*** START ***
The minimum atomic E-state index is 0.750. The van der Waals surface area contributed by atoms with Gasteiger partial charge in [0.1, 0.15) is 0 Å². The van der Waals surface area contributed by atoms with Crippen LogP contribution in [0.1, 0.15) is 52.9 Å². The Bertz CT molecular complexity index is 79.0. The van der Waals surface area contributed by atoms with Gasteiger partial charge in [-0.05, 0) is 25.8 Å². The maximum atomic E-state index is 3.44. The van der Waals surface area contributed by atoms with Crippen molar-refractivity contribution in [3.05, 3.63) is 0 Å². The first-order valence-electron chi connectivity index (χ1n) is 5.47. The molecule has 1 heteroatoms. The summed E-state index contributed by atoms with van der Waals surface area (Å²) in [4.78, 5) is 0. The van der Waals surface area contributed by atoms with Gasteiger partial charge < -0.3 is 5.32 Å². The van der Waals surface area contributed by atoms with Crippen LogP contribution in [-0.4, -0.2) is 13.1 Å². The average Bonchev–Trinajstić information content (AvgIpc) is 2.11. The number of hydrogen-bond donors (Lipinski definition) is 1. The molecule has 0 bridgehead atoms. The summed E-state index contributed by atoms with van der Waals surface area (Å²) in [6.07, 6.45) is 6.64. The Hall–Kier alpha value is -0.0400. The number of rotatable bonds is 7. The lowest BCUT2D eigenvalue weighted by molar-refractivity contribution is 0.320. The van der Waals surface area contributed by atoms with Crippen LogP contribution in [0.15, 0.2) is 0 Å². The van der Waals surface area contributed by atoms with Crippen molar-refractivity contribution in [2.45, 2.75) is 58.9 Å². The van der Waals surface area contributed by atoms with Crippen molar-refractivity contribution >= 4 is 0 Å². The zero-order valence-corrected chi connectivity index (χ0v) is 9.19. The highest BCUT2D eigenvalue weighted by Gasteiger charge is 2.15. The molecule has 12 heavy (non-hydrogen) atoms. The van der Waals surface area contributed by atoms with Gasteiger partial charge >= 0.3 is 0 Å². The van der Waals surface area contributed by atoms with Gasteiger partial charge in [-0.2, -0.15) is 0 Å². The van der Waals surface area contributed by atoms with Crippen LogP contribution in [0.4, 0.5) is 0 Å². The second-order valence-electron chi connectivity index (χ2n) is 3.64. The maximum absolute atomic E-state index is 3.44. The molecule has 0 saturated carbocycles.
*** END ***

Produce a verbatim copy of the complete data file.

The minimum atomic E-state index is 0.750. The van der Waals surface area contributed by atoms with Gasteiger partial charge in [0.1, 0.15) is 0 Å². The van der Waals surface area contributed by atoms with Crippen LogP contribution in [0.1, 0.15) is 52.9 Å². The Bertz CT molecular complexity index is 79.0. The van der Waals surface area contributed by atoms with Gasteiger partial charge in [-0.05, 0) is 25.8 Å². The maximum atomic E-state index is 3.44. The van der Waals surface area contributed by atoms with Crippen molar-refractivity contribution in [3.05, 3.63) is 0 Å². The first-order valence-electron chi connectivity index (χ1n) is 5.47. The molecule has 1 heteroatoms. The summed E-state index contributed by atoms with van der Waals surface area (Å²) in [4.78, 5) is 0. The van der Waals surface area contributed by atoms with Gasteiger partial charge < -0.3 is 5.32 Å². The van der Waals surface area contributed by atoms with Crippen LogP contribution in [-0.4, -0.2) is 13.1 Å². The average Bonchev–Trinajstić information content (AvgIpc) is 2.11. The number of hydrogen-bond donors (Lipinski definition) is 1. The molecule has 0 bridgehead atoms. The summed E-state index contributed by atoms with van der Waals surface area (Å²) in [6.07, 6.45) is 6.64. The Hall–Kier alpha value is -0.0400. The number of rotatable bonds is 7. The lowest BCUT2D eigenvalue weighted by molar-refractivity contribution is 0.320. The van der Waals surface area contributed by atoms with Crippen LogP contribution in [0.15, 0.2) is 0 Å². The van der Waals surface area contributed by atoms with Crippen molar-refractivity contribution in [2.45, 2.75) is 58.9 Å². The van der Waals surface area contributed by atoms with Crippen molar-refractivity contribution >= 4 is 0 Å². The zero-order valence-corrected chi connectivity index (χ0v) is 9.19. The highest BCUT2D eigenvalue weighted by Gasteiger charge is 2.15. The molecule has 12 heavy (non-hydrogen) atoms. The van der Waals surface area contributed by atoms with Gasteiger partial charge >= 0.3 is 0 Å². The van der Waals surface area contributed by atoms with Gasteiger partial charge in [-0.2, -0.15) is 0 Å². The van der Waals surface area contributed by atoms with Crippen LogP contribution in [0.4, 0.5) is 0 Å². The second-order valence-electron chi connectivity index (χ2n) is 3.64. The maximum absolute atomic E-state index is 3.44. The molecule has 0 saturated carbocycles.